Bearhawk Aircraft announced today the first flight of the first kit-built Bearhawk Model 5 aircraft. The new Bearhawk 5 is a 6-Place design that performs exceptionally well on unimproved runways and in backcountry settings. Built originally for heavy hauling and bulky loads Bearhawk aircraft are known for their performance and strength.
A powerful and responsive new model, the aircraft performed as expected according to Rollie Van Dorn who flew the required first 25 hours in the first kit-built Bearhawk 5. Van Dorn is a commercial airline pilot and has previously flown numerous other Bearhawk aircraft including the Model 5 prototype. He commented on the required flight regiment, “When maneuvering, the larger Model 5 feels the same as the Patrol [2-Place tandem model]. Ailerons actually feel lighter. I expected this build to perform exactly the same as the prototype, and it did without exception.”
Van Dorn said he flew 8.7 hours one day, making over 20 landings in the new aircraft. Too busy himself during the required 25 hours of local flying, he monitored speed and power. At 8,500 feet, the aircraft indicated 142 knots at 24-square. He also noted altitude was easily maintained with reduced power and fuel consumption was between 11.0–15.7 gallons-per-hour. In pitching up the aircraft exhibited gentle manners, also when maneuvering in steep turns. Van Dorn added, “The Model 5 lands nicely and goes really fast.” With the intake oriented forward, ram airflow helps improve fuel servo performance. “I was able to skywrite and view BEARHAWK on my G3X and ADS-B displays. This made the time go by faster but also heightened my appreciation for the Model 5's agile flying qualities.”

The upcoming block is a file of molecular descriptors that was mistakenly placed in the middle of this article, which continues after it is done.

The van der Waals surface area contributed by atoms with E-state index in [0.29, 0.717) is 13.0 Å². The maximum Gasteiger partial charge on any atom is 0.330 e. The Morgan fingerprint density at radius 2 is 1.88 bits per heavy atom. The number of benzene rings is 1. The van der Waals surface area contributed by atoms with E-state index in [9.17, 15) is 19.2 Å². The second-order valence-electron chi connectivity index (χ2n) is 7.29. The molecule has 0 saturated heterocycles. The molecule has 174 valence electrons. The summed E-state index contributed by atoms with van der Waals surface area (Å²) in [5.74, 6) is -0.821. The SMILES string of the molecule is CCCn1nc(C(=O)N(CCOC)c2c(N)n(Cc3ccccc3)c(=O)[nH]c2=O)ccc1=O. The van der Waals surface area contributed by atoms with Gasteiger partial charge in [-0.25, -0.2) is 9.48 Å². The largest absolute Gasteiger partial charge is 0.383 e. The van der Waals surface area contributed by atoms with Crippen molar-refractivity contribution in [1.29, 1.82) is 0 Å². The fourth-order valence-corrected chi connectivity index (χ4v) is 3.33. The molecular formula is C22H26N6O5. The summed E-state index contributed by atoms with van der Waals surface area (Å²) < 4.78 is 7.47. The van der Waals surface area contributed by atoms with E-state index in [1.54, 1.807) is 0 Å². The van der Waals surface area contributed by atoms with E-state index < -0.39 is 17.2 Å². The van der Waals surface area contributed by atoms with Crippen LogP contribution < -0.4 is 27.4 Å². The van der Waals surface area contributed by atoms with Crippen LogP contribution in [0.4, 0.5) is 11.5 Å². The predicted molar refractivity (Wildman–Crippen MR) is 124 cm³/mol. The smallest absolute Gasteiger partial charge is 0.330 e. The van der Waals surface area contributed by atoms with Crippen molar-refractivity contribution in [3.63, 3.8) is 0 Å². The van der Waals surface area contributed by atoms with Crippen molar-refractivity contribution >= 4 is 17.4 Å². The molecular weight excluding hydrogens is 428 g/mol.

The Bearhawk Model 5 was designed to use Lycoming engines from 250–315 horsepower. While the prototype used a 315-hp IO-580, this first kit completion used a 300-hp angle-valve IO-540. It swings a Hartzell 3-blade propeller (82” diameter, carbon fiber). Both engines give a power-to-weight ratio equivalent to the most powerful competition acrobatic planes; this makes for spectacular takeoff and climb. Van Dorn noted that the Model 5 really pushes you back in your seat and blasts off the ground in a short distance.
The Bearhawk Model 5 (designating fifth in the series) retains the classic styling of previous Bearhawks. The familiar high-wing design with conventional gear performs safely and predictably, especially on unpaved surfaces. The most notable change from the original 4-Place is that the Model 5 is bigger, seating up to six. The two largest Bearhawk models might be compared to the Cessna 180, a 4-place aircraft, and the Cessna 185 six-seater. However, the Bearhawk is lighter and stronger, and can haul more with easy access through its large cargo door.
Differences between the 4-Place and Model 5 are few, including a 2-inch wider and noticeably longer fuselage supplying extra interior volume. The Model 5's fuselage is of welded 4130 tubing with a lower part count and weight. Both models are fabric covered with all aluminum wings and spars. Skins are .025/.032 on a Riblet airfoil—which Bob Barrows had design input on with Harry Riblet—common on all Bearhawk designs and optimized for both higher speeds and low speed handling.
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